Livro | Paulo Nogueira Batista Jr. | The BRICS and the financing mechanisms they created: progress and shortcomings


BATISTA JR., Paulo Nogueira.

The BRICS and the financing mechanisms they created: progress and shortcomings. New York: Anthem Press, 2021. 250 p. (Series "Anthem Frontiers of Global Political Economy and Development").

| Anthem Press




The book provides an assessment of the first 12 years of BRICS cooperation, from 2008 to 2020, focusing on international financial governance issues and especially on the new financing mechanisms created by the BRICS, the BRICS monetary fund and the development bank. It is shown that Brazil, Russia, India and China, joined later by South Africa, share common traits that led them to cooperate in the reform of the existing international financial architecture, especially the G20 and the IMF. After 2012, in light of the difficulty of having the USA, the European and other advanced countries agreed to move from "tinkering at the margins" to fundamental reform of the Bretton Woods institutions. The BRICS took the momentous decision to establish their own monetary fund, named the BRICS Contingent Reserve Arrangement (CRA), and their own development bank, named the New Development Bank (NDB). The book goes on to describe the difficult negotiations among the BRICS between 2012 and 2014. Some of these difficulties revealed the weaknesses that would lead the CRA and the NDB to make slow progress in the first five years of their existence, from 2015 to 2010. The book provides an overview of the strong points and weaknesses of the initial phase of these financing mechanisms. While they still hold promise, much remains to be done to make the BRICS financing mechanisms fulfill their founders' plans and intentions. The book ends with a brief discussion of the future of the BRICS as a cooperation mechanism, highlighting that, despite inevitable and foreseeable obstacles, joint action by the five countries is likely to remain an important feature of the international landscape in the decades to come.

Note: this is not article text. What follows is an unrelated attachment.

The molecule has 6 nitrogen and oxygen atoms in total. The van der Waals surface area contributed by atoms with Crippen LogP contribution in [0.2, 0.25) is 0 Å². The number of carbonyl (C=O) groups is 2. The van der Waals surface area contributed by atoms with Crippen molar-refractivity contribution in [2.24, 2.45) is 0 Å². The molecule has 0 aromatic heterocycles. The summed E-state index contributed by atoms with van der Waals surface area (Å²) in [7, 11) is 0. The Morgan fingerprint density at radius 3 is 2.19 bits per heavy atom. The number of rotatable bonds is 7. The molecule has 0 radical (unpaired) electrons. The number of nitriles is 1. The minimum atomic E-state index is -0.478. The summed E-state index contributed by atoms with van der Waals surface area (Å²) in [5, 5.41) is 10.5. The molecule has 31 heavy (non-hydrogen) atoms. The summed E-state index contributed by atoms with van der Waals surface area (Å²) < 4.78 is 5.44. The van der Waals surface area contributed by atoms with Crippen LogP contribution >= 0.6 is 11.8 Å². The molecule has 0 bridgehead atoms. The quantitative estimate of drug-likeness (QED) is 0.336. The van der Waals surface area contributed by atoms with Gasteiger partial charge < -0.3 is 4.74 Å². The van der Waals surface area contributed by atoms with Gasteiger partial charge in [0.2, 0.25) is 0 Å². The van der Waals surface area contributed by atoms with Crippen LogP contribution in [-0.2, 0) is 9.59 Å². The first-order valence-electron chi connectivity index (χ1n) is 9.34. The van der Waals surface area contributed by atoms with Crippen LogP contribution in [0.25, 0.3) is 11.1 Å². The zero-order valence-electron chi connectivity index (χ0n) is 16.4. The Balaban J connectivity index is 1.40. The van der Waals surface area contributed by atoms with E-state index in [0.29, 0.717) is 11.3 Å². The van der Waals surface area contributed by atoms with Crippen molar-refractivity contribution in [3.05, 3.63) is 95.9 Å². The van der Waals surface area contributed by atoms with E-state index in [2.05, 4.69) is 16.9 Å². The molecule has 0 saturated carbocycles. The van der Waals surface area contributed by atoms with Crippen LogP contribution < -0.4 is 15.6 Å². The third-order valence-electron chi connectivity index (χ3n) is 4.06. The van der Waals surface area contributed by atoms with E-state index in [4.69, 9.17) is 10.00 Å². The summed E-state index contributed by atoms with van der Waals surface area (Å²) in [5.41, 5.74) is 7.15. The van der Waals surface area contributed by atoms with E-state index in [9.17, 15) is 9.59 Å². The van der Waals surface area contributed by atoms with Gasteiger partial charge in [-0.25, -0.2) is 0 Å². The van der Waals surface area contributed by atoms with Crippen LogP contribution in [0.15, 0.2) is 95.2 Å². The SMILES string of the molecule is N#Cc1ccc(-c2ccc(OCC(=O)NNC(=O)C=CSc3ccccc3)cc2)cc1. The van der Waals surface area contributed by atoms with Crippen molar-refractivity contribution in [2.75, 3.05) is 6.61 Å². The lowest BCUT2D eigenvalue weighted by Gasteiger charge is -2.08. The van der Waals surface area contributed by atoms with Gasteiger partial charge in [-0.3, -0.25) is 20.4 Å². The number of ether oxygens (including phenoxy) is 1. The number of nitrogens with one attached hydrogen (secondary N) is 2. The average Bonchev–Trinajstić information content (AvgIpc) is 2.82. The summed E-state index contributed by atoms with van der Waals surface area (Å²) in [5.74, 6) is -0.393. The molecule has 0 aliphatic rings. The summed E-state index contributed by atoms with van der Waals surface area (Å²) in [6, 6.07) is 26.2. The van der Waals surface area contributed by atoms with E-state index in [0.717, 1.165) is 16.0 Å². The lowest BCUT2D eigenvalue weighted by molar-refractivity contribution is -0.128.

The book may be of interest to multiple audiences as it lies at the intersection of economics, international relations and geopolitics. Written in accessible language, avoiding jargon, the book is targeted not only at specialists but also at non-specialists interested in these areas of knowledge and changes in the international economic and financial landscape at the outset of the twenty-first century.

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